Ikea gets stamp of approval for 80% science-based emissions target
The world’s largest furniture retailer confirmed on Wednesday (June 13) that the target, which will cover 363 stores in 29 markets as well as Ikea’s supply and value chains, has been officially recognised as keeping in line with the Paris Agreement’s 2C trajectory.
The 2030 target, set against a 2016 baseline, will set the trajectory for Ikea to push towards a 1.5 climate goal towards the end of the century, according to the company.
“Taking action on climate change is not only the right thing to do for people and the planet, it’s necessary for our long-term success as a business,” Ikea Group’s chief sustainability officer, Pia Heidenmark-Cook, said.
“Setting science-based targets will challenge us to find new and better ways, as well as drive innovation and renewal in our business. We encourage other companies to join us in accelerating the transition to a low-carbon economy which boosts investment, employment and innovation.”
The new plan for 2030 additionally sets targets of slashing GHG emissions from customer and employee travel and customer deliveries in half, while achieving a minimum 15% reduction in absolute terms across the Group’s value chain.
Ikea said in a statement that if the targets are met, they will represent a 70% reduced carbon footprint on the average product.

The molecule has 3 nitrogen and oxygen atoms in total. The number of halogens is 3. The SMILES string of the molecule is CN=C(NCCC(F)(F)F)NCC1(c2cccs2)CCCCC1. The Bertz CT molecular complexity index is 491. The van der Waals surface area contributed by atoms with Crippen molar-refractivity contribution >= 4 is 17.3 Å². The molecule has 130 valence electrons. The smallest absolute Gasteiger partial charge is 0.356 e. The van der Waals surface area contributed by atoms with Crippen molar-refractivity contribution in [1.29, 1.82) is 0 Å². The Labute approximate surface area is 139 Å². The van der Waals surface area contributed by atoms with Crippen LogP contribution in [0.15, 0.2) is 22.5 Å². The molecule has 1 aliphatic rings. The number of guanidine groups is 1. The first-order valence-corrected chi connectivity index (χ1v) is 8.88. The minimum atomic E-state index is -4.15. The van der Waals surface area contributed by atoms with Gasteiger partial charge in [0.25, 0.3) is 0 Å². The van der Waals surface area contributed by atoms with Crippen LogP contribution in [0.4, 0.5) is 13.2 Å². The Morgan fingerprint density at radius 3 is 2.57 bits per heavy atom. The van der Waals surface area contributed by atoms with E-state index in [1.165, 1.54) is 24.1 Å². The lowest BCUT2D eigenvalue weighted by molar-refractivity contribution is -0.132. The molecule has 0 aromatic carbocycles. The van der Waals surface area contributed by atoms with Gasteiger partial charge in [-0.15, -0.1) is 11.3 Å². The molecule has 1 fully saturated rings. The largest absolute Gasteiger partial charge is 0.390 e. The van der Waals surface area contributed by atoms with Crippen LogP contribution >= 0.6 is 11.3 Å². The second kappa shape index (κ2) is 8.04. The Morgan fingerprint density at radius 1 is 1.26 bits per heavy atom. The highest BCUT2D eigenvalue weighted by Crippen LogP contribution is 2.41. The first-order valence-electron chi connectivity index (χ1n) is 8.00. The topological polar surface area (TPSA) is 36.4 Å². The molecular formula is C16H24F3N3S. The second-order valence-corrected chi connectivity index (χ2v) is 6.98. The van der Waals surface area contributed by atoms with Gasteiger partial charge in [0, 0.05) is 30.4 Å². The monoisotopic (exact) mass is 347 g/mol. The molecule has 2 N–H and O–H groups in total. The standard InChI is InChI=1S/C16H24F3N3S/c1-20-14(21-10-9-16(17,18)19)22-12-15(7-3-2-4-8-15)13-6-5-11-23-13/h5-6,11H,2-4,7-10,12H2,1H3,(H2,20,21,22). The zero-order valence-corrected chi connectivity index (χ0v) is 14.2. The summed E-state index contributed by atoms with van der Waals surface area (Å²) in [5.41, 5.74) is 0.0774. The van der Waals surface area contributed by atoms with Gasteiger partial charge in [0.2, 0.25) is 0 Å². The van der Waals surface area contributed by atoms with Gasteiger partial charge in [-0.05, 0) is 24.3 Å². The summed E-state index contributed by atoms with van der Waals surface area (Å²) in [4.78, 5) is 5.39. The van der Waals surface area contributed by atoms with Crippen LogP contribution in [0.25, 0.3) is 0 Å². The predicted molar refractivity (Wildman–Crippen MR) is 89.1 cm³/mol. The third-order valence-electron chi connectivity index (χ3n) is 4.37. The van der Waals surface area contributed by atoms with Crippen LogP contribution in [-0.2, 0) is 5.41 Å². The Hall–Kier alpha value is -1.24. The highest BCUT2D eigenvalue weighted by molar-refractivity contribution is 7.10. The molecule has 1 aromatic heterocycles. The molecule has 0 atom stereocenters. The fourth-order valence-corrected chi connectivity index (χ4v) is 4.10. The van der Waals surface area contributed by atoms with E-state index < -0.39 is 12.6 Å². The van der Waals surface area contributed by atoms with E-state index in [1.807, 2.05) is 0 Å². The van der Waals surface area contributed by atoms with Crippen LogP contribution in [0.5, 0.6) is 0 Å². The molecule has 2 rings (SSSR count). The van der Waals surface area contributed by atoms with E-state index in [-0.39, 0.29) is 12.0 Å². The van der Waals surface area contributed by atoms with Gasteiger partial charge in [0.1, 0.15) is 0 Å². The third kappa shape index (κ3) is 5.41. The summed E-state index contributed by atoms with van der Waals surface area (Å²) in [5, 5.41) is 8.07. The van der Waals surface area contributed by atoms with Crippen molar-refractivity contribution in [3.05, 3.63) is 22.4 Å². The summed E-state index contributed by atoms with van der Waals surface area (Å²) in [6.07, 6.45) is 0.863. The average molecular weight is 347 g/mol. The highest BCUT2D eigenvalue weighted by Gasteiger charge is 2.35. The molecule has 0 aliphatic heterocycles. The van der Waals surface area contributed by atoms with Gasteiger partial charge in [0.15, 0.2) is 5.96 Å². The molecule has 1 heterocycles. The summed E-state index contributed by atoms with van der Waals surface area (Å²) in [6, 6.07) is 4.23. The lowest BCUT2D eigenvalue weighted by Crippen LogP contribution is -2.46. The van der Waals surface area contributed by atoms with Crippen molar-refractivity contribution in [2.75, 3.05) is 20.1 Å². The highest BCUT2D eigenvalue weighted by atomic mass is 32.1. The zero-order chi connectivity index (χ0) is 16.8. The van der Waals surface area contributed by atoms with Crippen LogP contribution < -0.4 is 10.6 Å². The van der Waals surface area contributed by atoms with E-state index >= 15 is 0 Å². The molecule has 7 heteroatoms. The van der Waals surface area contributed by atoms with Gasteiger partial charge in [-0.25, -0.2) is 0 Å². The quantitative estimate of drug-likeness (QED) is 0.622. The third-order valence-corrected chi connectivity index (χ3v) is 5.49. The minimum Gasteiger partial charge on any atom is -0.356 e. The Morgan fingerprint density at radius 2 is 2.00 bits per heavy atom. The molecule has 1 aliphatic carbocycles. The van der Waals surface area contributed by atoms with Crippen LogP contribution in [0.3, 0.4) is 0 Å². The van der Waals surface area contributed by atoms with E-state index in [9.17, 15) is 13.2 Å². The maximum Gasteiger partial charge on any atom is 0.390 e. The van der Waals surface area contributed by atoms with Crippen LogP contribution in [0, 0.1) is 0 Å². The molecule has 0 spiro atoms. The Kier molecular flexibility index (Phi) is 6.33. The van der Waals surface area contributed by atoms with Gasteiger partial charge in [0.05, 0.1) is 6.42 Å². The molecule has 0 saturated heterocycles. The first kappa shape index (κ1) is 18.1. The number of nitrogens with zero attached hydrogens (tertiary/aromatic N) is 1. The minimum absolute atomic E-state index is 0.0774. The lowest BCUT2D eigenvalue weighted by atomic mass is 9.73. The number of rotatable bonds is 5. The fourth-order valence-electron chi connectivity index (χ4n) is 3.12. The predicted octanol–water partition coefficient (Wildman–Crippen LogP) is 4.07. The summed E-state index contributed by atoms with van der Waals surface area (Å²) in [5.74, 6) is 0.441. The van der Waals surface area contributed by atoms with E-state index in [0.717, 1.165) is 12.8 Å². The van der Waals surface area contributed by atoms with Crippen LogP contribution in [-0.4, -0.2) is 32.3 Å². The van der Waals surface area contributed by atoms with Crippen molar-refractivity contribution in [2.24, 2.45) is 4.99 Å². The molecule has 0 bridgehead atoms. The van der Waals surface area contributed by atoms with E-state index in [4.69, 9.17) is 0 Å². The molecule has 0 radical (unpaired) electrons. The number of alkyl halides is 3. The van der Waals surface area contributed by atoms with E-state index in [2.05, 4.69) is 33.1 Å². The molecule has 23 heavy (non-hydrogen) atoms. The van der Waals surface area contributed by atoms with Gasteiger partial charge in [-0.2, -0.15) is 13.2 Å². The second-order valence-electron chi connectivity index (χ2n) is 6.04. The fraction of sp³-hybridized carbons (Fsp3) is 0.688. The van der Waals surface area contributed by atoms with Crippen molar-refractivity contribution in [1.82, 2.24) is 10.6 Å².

The retailer joins more than 100 other companies, including L’Oréal, McDonald’s and Sony, in having their targets approved by the SBTi since its launch in 2015.
The SBTI approval for Ikea’s targets comes less than a week after the retailer updated its 2030 People and Planet Positive strategy to include a bold new target of becoming “climate positive”.
Removing all single-use plastics products from its range globally, eliminating more greenhouse gas emissions than its value chain emits, and generating more renewables than it consumes are all headline goals of the ambitious strategy
The business currently owns more wind turbines than stores, as it closes in on a target to become “energy independent” by 2020, and has pledged to up its climate action by developing and improving practices that can capture and store carbon in the value chain, notably through carbon sequestration and better forest management.
The strategy additionally outlines plans for the global retailer to champion the circular economy as it restructures its business model to focus on PCR resource streams, product take-back initiatives and furniture repair services.
“Our ambition is to become people and planet positive by 2030 while growing the Ikea business. Through our size and reach we have the opportunity to inspire and enable more than one billion people to live better lives, within the limits of the planet,” Ikea Group’s chief executive Torbjörn Lööf said.